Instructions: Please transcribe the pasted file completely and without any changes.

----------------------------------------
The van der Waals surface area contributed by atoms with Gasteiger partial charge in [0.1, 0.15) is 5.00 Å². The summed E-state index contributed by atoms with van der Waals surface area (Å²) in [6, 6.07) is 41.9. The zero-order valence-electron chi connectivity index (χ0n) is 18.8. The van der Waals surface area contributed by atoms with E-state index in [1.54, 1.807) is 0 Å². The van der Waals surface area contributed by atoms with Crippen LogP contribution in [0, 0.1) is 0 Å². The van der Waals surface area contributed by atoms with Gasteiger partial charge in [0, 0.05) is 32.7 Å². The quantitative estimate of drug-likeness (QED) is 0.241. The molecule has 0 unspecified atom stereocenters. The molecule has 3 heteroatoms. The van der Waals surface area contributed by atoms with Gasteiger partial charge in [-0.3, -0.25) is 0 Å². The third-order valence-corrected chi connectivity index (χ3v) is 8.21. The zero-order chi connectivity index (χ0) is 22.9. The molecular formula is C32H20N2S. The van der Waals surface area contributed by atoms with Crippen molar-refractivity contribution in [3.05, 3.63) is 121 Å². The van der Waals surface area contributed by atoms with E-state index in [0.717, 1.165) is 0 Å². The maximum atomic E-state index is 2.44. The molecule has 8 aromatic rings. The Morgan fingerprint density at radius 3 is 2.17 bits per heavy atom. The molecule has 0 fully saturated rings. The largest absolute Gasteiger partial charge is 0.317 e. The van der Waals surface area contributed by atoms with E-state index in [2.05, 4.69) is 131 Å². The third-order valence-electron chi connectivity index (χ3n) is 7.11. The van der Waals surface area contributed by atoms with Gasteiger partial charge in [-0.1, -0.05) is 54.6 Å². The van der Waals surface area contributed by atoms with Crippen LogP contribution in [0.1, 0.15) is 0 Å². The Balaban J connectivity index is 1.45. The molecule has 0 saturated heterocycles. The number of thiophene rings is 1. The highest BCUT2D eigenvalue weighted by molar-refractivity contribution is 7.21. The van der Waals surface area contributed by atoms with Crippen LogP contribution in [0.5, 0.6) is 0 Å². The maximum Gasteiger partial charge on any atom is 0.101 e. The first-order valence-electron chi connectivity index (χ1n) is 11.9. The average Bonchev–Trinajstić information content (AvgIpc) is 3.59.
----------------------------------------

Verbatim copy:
The van der Waals surface area contributed by atoms with Gasteiger partial charge in [0.1, 0.15) is 5.00 Å². The summed E-state index contributed by atoms with van der Waals surface area (Å²) in [6, 6.07) is 41.9. The zero-order valence-electron chi connectivity index (χ0n) is 18.8. The van der Waals surface area contributed by atoms with E-state index in [1.54, 1.807) is 0 Å². The van der Waals surface area contributed by atoms with Crippen LogP contribution in [0, 0.1) is 0 Å². The van der Waals surface area contributed by atoms with Gasteiger partial charge in [0, 0.05) is 32.7 Å². The quantitative estimate of drug-likeness (QED) is 0.241. The molecule has 0 unspecified atom stereocenters. The molecule has 3 heteroatoms. The van der Waals surface area contributed by atoms with Gasteiger partial charge in [-0.3, -0.25) is 0 Å². The third-order valence-corrected chi connectivity index (χ3v) is 8.21. The zero-order chi connectivity index (χ0) is 22.9. The molecular formula is C32H20N2S. The van der Waals surface area contributed by atoms with Crippen molar-refractivity contribution in [3.05, 3.63) is 121 Å². The van der Waals surface area contributed by atoms with E-state index in [0.717, 1.165) is 0 Å². The maximum atomic E-state index is 2.44. The molecule has 8 aromatic rings. The Morgan fingerprint density at radius 3 is 2.17 bits per heavy atom. The molecule has 0 fully saturated rings. The largest absolute Gasteiger partial charge is 0.317 e. The van der Waals surface area contributed by atoms with E-state index in [2.05, 4.69) is 131 Å². The third-order valence-electron chi connectivity index (χ3n) is 7.11. The van der Waals surface area contributed by atoms with Gasteiger partial charge in [-0.1, -0.05) is 54.6 Å². The van der Waals surface area contributed by atoms with Crippen LogP contribution in [0.1, 0.15) is 0 Å². The Balaban J connectivity index is 1.45. The molecule has 0 saturated heterocycles. The number of thiophene rings is 1. The highest BCUT2D eigenvalue weighted by molar-refractivity contribution is 7.21. The van der Waals surface area contributed by atoms with Crippen LogP contribution in [0.5, 0.6) is 0 Å². The maximum Gasteiger partial charge on any atom is 0.101 e. The first-order valence-electron chi connectivity index (χ1n) is 11.9. The average Bonchev–Trinajstić information content (AvgIpc) is 3.59.